Two years. Two years.
104 weeks since I decided I'd make a bit more of an effort with what used to be a very alien pursuit for me. I've gone from being a panting mess that struggled to make it a couple of times around the local park to running literally thousands of kilometres over the last twenty-four months. I've run through the night, I've run for hours to see the sun rise, I've headed out to find peace and time to think. Sometimes, I've done it with hundreds of other people to be a part of a tribe and specifically to be bombarded with noise and activity. I've run a marathon to get to the start of the hilliest cross-country race I've ever run; I've run seventy-five miles on my own and plan to have another crack at 130 miles later this year.
The point of this isn't 'what I've done', it's definitely more how I've got here - that's what it's always about. Maybe it's a fractal-like situation where however large or small a scale you look at, the message is the same:
It's not each step you choose to take, technique is about how you move your body to make each one. It's not about how far you've gone on a particular run, it's about what you've done and learned on the way. It's not about how many runs, or what kind of runs you've been on in year, it's about you through that year. How, never what.
My 'how' of the last two years has already been told here, but that's not to say there aren't always new horizons to cross - and it seems I'm always in need of new horizons.
If I'm honest, I'm at the end of a few months of what was probably resting on my running laurels. I spent a period of time where I wasn't trying too hard to actively improve my running, I was just enjoying being able to do it fairly well. For my own pride's sake, I hope that this is an easy trap to fall into - I can comfortably run distances that would make other people squirm, so there was little impetus to really examine my technique. If anything, I was feeling not just like my running was going well, but also that I was a good Runner.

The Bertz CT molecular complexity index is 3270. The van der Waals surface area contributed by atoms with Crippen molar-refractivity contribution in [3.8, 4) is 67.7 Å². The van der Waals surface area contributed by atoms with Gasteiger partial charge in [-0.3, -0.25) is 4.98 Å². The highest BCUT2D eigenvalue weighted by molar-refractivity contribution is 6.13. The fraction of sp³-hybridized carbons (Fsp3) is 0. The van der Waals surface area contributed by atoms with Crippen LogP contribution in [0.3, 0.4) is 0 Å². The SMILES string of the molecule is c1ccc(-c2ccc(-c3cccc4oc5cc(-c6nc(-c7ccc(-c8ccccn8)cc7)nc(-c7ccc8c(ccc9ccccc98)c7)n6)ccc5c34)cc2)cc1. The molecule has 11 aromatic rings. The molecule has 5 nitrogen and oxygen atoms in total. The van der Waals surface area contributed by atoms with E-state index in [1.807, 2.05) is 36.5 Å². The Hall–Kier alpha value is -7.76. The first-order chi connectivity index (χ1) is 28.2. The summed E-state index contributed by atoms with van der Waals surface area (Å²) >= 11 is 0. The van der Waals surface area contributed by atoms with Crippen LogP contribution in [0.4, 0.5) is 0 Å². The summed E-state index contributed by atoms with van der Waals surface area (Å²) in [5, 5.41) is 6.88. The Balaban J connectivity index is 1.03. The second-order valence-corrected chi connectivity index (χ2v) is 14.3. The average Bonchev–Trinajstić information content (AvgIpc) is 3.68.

This was all very well, but my body decided this wasn't enough of a journey. While my mind was obviously quite happy with the state of things, my body decided I needed a reminder that getting better is kind of a good thing. It did this in a way that I had thought I'd grown out of - it gave me shinsplints.
Finding myself struggling through this to run even half of my normal times has driven me back to a place I quite enjoy being: the start. Sort of. The start of a period of fresh growth, at least. By having my carefree enjoyment randomly curtailed by a nagging pain, I'm being forced/allowed to re-examine everything about my running again. Even though it sucks that I'm working through an injury, it's actually infinitely better to feel like I'm at least working at it.
One last thing: it's nice to not only see the development in myself, but in others too - I think I've mentioned before that my girlfriend and our friend Luke have been inspired to start running a bit more. This continues apace - last weekend we all had a great off-road 10k race around Arlington. We ran it together, so there was no looking to shave seconds off my previous year's time, but what can I say - in this case, running slowly with other people seems to feel like it has more rewards than running quickly alone. Who's have thought it?
And who'd have thought shinsplints could be a good thing?
Back to basics